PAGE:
The Politically Incorrect Candide
Candide is a story that should be added to every canon in literature. It is a story that addresses issues about human nature that other stories choose to ignore. It addresses issues such as human nature, optimism, and religion and state. These elements give an insight and a perspective that readers do not usually get in every day literature. These elements are controversial, but from an honest point of view. Voltaire never tries to be politically correct – he tells it like it is or at least tells it like he sees things. Not only does Voltaire address the ignorance of mankind, but also he directly challenges the integrity of the church and state. This, in Voltaire's day and often times in modern days, can prove to be quite dangerous. Through all of this, Voltaire sternly opposes many issues of religion and state. Because of these dangerous issues, Voltaire was forced to deny his writing of Candide. By Voltaire's death in 1778, Candide had climbed to fifty editions and became the best seller of the eighteenth century. (pg.11 Weitz)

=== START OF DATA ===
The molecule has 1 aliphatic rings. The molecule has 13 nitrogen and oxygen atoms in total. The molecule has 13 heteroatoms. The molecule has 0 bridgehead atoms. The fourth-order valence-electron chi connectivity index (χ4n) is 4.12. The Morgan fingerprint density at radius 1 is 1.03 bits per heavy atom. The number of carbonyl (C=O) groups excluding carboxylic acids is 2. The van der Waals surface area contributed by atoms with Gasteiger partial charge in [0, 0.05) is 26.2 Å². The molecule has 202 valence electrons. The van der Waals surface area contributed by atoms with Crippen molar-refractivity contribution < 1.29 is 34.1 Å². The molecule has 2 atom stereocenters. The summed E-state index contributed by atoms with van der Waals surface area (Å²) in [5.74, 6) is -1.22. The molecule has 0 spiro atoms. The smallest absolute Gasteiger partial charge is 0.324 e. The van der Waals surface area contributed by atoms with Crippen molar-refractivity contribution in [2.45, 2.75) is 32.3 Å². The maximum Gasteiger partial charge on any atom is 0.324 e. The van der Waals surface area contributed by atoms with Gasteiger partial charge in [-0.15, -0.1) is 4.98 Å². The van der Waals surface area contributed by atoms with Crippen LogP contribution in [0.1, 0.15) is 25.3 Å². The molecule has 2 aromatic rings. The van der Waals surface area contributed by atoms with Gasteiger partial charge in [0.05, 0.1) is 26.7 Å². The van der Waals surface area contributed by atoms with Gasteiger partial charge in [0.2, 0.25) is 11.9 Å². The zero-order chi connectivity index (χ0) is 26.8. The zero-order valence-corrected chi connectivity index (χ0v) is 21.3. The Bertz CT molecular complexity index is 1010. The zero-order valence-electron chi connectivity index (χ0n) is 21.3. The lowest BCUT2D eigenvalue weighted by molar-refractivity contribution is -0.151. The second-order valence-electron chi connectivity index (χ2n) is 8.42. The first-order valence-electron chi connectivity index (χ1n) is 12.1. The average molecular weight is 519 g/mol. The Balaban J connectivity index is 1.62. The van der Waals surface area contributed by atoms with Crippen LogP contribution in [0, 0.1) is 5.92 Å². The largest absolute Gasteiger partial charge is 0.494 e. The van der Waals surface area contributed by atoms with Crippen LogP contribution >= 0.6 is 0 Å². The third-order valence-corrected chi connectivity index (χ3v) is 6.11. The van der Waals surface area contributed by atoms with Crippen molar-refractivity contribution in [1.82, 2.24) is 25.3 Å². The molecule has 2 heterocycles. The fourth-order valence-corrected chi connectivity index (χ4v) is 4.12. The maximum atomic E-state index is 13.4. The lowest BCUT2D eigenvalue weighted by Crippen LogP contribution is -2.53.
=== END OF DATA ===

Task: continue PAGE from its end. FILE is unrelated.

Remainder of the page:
Because of the conflict prevalent in the story of Candide, it makes this story a good topic for discussion in a classroom setting. There is much debating that can be done over many topics. The range of offensive topics in Candide is sure to strike a nerve in every one in some way, shape or form. Or, at least bring up issues valuable enough for discussion. Candide is a story the students, in some parts can relate to, and possibly in other parts be offended by. It is a novel that by all means should be read by every one to experience a perspective that is none too often revealed in literature especially in the day that Voltaire wrote Candide.